In 1412 (or earlier), the well-known Gasthof zum Goldenen Sternen was established. Basel became the focal point of western Christendom during the 15th century Council of Basel (1431–1449), including the 1439 election of antipope Felix V. In 1459, Pope Pius II endowed the University of Basel, where such notables as Erasmus of Rotterdam and Paracelsus later taught. At the same time the new craft of printing was introduced to Basel by apprentices of Johann Gutenberg. In 1461, the land around Farnsburg became a part of Basel.

The Schwabe publishing house was founded in 1488 by Johannes Petri and is the oldest publishing house still in business. Johann Froben also operated his printing house in Basel and was notable for publishing works by Erasmus. In 1495, Basel was incorporated into the Upper Rhenish Imperial Circle; the Bishop of Basel was added to the Bench of the Ecclesiastical Princes of the Imperial Diet. In 1500 the construction of the Basel Münster was finished. In 1521 so was the bishop. The council, under the supremacy of the guilds, explained that henceforth they would only give allegiance to the Swiss Confederation, to whom the bishop appealed but in vain.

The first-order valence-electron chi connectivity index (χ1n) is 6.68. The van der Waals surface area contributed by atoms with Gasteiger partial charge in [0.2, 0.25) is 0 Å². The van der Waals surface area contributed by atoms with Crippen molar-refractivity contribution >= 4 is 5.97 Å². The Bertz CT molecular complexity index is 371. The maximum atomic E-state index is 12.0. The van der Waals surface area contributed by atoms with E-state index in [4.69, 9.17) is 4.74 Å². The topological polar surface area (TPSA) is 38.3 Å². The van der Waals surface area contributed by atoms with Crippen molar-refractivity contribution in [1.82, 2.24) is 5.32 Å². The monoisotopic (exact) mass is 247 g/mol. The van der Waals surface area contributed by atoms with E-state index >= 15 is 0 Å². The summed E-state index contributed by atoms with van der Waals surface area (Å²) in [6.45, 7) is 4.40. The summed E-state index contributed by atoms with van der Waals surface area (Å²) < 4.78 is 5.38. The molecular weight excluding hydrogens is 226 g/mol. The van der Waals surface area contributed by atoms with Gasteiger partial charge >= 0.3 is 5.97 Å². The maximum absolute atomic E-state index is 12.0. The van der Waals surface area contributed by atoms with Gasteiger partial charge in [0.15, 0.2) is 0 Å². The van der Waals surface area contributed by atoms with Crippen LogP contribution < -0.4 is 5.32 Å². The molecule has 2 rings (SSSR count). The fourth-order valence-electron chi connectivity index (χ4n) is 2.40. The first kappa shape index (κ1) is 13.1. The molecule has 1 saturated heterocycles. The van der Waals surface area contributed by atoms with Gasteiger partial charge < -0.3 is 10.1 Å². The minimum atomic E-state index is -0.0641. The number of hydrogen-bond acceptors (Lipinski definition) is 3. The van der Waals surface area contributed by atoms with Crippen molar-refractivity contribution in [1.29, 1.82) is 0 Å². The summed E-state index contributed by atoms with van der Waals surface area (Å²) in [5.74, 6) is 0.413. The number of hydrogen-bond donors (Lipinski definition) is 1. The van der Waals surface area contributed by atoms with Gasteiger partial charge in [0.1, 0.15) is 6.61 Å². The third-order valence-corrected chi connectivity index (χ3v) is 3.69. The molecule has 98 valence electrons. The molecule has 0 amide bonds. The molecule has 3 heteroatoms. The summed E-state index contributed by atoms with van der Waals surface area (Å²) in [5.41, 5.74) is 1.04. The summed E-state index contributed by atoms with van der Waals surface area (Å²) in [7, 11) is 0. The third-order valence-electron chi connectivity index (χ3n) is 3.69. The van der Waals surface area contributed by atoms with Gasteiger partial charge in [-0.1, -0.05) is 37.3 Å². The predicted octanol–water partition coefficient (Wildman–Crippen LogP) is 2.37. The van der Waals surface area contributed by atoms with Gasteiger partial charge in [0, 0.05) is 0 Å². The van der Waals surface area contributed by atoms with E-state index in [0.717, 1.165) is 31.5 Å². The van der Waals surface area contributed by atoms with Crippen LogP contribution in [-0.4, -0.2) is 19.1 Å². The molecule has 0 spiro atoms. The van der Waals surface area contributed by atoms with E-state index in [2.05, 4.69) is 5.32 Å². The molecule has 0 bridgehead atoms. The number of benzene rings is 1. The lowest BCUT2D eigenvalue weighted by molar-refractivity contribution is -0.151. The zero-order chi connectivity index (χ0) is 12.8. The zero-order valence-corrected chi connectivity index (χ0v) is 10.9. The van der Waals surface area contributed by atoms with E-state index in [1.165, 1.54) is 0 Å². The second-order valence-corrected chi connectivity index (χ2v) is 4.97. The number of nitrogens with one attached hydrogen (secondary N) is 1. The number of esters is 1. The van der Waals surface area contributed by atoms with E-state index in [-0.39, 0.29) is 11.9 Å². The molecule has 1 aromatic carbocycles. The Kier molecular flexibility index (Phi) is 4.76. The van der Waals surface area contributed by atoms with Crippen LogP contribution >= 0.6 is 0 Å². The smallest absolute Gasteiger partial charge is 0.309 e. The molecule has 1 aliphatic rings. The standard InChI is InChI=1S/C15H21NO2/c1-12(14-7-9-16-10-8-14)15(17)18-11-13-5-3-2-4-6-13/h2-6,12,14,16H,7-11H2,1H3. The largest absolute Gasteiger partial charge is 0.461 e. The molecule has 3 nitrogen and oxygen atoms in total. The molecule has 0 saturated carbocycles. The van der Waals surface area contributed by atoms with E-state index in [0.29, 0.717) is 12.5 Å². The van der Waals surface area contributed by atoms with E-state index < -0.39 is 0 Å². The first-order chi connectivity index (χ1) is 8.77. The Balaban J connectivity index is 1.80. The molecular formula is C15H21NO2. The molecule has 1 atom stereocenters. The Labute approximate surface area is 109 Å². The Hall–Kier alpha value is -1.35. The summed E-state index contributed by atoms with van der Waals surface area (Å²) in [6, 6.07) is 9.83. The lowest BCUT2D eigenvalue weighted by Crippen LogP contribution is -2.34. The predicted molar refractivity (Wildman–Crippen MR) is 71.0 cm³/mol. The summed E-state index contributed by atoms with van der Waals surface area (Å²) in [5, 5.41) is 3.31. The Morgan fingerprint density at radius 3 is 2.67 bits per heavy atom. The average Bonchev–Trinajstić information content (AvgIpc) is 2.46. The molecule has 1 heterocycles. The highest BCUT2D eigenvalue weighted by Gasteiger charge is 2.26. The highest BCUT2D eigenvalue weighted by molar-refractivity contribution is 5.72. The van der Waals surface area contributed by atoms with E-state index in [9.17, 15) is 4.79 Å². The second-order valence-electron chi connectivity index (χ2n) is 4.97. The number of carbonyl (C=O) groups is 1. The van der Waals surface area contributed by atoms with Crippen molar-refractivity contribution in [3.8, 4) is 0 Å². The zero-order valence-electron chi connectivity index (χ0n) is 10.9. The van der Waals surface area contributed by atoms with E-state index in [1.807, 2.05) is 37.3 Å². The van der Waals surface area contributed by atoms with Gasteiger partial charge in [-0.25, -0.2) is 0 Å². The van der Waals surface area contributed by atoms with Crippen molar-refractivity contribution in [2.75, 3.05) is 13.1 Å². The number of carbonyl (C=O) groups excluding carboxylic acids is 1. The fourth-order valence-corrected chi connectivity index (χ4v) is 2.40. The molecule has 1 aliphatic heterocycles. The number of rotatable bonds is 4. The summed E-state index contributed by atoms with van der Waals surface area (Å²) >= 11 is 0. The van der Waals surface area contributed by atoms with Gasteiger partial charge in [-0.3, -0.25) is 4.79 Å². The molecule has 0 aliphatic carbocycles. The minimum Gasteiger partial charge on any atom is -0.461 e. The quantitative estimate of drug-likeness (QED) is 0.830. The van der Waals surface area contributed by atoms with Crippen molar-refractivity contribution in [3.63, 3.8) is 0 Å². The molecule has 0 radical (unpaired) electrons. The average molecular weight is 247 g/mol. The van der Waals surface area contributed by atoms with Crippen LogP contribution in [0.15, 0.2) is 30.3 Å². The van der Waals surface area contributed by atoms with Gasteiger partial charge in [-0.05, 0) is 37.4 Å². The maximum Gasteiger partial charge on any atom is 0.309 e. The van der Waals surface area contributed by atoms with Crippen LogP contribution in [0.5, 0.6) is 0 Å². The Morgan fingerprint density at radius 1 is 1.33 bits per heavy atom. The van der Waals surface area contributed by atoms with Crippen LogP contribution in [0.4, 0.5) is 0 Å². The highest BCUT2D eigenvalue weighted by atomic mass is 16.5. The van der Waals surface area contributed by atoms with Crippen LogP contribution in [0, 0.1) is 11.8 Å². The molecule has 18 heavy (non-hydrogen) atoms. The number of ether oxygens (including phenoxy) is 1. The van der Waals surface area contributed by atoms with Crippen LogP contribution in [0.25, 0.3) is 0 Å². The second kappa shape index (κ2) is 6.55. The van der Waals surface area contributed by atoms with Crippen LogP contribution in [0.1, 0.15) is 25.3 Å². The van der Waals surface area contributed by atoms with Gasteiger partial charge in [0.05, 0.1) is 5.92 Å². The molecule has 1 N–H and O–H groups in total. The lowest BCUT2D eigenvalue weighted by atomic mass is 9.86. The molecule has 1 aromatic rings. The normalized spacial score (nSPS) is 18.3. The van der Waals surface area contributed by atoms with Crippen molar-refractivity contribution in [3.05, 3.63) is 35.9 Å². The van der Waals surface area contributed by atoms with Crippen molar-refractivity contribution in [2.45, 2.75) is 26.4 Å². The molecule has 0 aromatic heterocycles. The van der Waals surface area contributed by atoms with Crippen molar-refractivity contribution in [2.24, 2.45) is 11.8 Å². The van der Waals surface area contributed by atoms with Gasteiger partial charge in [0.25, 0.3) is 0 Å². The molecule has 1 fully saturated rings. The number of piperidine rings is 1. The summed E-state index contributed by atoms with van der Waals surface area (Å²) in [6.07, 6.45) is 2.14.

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As a member state in the Swiss Confederacy The city had remained neutral through the Swabian War of 1499 despite being plundered by soldiers on both sides. The Treaty of Basel ended the war and granted the Swiss confederates exemptions from the emperor Maximillian's taxes and jurisdictions, separating Switzerland de facto from the Holy Roman Empire.